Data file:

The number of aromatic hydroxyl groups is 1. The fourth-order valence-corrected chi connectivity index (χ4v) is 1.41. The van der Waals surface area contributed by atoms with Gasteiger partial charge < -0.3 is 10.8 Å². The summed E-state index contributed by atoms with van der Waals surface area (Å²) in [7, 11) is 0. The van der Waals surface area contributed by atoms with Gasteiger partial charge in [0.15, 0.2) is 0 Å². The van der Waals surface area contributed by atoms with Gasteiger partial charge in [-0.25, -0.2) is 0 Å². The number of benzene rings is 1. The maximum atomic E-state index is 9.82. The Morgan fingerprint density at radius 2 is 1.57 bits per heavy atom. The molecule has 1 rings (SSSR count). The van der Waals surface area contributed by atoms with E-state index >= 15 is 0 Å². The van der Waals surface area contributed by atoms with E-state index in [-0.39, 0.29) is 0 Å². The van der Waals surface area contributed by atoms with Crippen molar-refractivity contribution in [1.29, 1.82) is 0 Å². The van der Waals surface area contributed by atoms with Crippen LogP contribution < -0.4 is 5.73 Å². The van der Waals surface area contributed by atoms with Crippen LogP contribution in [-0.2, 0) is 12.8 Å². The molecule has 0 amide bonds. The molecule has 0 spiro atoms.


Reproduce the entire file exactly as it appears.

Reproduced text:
The number of aromatic hydroxyl groups is 1. The fourth-order valence-corrected chi connectivity index (χ4v) is 1.41. The van der Waals surface area contributed by atoms with Gasteiger partial charge < -0.3 is 10.8 Å². The summed E-state index contributed by atoms with van der Waals surface area (Å²) in [7, 11) is 0. The van der Waals surface area contributed by atoms with Gasteiger partial charge in [0.15, 0.2) is 0 Å². The van der Waals surface area contributed by atoms with Gasteiger partial charge in [-0.25, -0.2) is 0 Å². The number of benzene rings is 1. The maximum atomic E-state index is 9.82. The Morgan fingerprint density at radius 2 is 1.57 bits per heavy atom. The molecule has 1 rings (SSSR count). The van der Waals surface area contributed by atoms with E-state index >= 15 is 0 Å². The van der Waals surface area contributed by atoms with E-state index in [-0.39, 0.29) is 0 Å². The van der Waals surface area contributed by atoms with Crippen molar-refractivity contribution in [1.29, 1.82) is 0 Å². The van der Waals surface area contributed by atoms with Crippen LogP contribution < -0.4 is 5.73 Å². The van der Waals surface area contributed by atoms with Crippen LogP contribution in [-0.2, 0) is 12.8 Å². The molecule has 0 amide bonds. The molecule has 0 spiro atoms.